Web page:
A bipolar currency regime is likely to replace the current greenback-based unipolar system, famed economist Nouriel Roubini believes
The US dollar's status as the world's main reserve currency is in jeopardy, renowned economist Nouriel Roubini, who predicted the global financial crisis of 2008, wrote in an article for the Financial Times on Sunday.
While no currency is yet capable of knocking the greenback off its pedestal altogether, the US currency is quickly losing its competitive advantage to the Chinese yuan, Roubini wrote.
"Given the increased weaponization of the dollar for national security purposes, and the growing geopolitical rivalry between the west and revisionist powers such as China, Russia, Iran and North Korea, some argue that de-dollarization will accelerate...In a world that will be increasingly divided into two geopolitical spheres of influence - namely those surrounding the US and China - it is likely that a bipolar...currency regime will eventually replace the unipolar one," the economist, dubbed 'Doctor Doom' by Wall Street for his tendency toward grim predictions, stated.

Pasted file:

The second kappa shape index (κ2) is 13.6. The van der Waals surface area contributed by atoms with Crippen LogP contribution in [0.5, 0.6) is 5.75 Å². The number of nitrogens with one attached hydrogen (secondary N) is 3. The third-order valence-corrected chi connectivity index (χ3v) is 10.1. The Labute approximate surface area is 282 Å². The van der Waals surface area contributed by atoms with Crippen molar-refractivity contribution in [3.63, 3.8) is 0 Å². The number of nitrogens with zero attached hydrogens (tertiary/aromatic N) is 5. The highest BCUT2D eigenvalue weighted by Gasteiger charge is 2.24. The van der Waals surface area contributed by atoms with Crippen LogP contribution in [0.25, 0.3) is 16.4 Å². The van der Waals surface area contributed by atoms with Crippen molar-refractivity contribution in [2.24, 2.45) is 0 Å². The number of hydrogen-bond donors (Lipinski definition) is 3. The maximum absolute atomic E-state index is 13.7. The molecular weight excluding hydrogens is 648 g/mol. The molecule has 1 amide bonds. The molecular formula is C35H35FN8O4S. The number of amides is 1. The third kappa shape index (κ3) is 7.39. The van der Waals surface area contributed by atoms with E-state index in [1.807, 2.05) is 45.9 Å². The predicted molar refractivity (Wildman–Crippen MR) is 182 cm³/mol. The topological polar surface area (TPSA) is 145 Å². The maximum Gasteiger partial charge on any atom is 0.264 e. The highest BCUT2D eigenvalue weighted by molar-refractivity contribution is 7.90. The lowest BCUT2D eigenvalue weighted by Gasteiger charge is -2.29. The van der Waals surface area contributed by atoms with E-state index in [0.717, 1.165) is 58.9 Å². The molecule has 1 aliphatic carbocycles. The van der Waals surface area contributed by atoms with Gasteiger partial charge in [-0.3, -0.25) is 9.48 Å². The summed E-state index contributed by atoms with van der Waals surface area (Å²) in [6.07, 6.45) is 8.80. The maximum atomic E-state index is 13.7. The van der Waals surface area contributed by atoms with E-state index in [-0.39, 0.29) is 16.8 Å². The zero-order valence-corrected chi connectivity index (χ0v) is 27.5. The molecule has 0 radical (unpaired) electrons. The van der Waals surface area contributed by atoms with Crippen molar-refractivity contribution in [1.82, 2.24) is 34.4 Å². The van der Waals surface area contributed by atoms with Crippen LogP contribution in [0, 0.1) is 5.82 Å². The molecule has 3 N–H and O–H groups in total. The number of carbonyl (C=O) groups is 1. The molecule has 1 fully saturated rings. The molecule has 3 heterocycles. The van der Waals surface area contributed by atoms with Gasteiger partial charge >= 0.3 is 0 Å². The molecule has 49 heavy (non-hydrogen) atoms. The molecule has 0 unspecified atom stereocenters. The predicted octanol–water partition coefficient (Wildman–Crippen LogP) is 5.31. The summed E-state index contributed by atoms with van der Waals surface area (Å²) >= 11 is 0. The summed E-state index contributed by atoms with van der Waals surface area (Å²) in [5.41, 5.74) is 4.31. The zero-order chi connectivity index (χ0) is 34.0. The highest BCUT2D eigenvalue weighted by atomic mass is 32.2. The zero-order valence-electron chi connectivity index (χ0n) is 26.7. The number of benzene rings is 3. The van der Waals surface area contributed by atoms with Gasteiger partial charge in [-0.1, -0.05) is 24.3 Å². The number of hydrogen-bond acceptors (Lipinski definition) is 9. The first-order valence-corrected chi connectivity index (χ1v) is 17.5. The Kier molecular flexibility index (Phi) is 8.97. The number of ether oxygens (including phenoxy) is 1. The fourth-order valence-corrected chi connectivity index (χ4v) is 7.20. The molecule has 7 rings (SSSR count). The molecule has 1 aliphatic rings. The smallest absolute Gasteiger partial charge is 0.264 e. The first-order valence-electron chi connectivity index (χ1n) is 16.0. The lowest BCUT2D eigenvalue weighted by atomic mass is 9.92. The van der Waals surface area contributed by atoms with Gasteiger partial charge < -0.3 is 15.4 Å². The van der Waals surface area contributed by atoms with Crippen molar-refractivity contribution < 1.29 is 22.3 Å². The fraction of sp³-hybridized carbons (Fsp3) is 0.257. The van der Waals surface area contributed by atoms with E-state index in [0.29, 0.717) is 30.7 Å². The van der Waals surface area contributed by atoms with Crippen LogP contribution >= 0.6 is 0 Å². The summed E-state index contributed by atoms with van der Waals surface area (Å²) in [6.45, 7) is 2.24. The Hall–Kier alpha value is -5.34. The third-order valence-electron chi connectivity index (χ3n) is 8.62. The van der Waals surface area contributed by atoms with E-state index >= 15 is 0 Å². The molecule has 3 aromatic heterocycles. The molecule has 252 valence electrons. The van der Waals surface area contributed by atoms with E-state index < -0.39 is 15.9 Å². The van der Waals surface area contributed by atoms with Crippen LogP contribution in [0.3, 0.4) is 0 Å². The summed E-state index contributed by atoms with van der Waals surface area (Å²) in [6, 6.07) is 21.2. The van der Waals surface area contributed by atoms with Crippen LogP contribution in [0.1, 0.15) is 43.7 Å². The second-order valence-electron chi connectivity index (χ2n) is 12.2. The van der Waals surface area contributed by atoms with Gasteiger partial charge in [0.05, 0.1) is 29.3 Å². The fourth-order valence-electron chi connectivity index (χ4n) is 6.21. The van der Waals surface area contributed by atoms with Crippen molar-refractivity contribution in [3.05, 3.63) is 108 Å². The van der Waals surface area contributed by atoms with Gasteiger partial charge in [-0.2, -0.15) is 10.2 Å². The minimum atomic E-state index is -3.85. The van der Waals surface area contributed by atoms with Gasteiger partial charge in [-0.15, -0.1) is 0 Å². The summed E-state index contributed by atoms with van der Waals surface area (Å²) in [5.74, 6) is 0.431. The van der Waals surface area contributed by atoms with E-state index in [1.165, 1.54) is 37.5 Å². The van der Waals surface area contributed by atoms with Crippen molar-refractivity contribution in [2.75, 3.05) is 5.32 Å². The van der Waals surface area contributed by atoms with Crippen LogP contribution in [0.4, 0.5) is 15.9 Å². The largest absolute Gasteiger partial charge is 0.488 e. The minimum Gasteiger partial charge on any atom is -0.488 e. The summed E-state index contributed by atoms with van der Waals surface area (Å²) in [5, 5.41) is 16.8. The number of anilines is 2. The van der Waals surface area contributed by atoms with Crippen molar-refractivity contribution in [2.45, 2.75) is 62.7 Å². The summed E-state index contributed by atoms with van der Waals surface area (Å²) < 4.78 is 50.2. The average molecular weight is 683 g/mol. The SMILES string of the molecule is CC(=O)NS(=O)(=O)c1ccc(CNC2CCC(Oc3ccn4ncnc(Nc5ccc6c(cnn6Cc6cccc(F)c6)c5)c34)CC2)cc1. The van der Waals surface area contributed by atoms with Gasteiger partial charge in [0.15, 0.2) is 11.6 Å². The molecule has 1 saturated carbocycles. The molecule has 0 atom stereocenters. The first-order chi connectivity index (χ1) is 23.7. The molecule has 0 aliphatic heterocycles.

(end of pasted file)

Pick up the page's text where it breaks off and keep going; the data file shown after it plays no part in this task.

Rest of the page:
Sceptics note that the yuan cannot become a true reserve currency unless Beijing lifts capital controls, accepts permanent current account deficits, and the yuan's exchange rate becomes more flexible. But the economist argues that such points are no longer valid, as Washington is actively undermining the allure of its currency with sanctions.
"Complete exchange rate flexibility and international capital mobility is not necessary in order for a country to achieve reserve currency status...And while China may have capital controls, the US has its own version that may reduce the appeal of dollar assets among foes and relative friends. These include financial sanctions against its rivals, restrictions to inward investment in many national security-sensitive sectors and firms, and even secondary sanctions against friends who violate the primary ones," Roubini argued.
The economist also noted that China has been stepping up yuan transactions with its foreign partners, and said this trend will likely continue, with more emerging market economies welcoming "the ability to trade oil in [yuan] and to hold a greater share of their reserves in the Chinese currency... given that they do a great deal more trade with China than the US." He added that new technologies, like CBDCs, Alipay-like payment systems, swap lines between China and its partners and national analogs of the SWIFT messaging system, "will hasten the advent of a bipolar global monetary and financial system."
"For all these reasons, the relative decline of the US dollar as the main reserve currency is likely to occur over the next decade. The intensifying geopolitical contest between Washington and Beijing will inevitably be felt in a bipolar global reserve currency regime as well," Roubini concluded.
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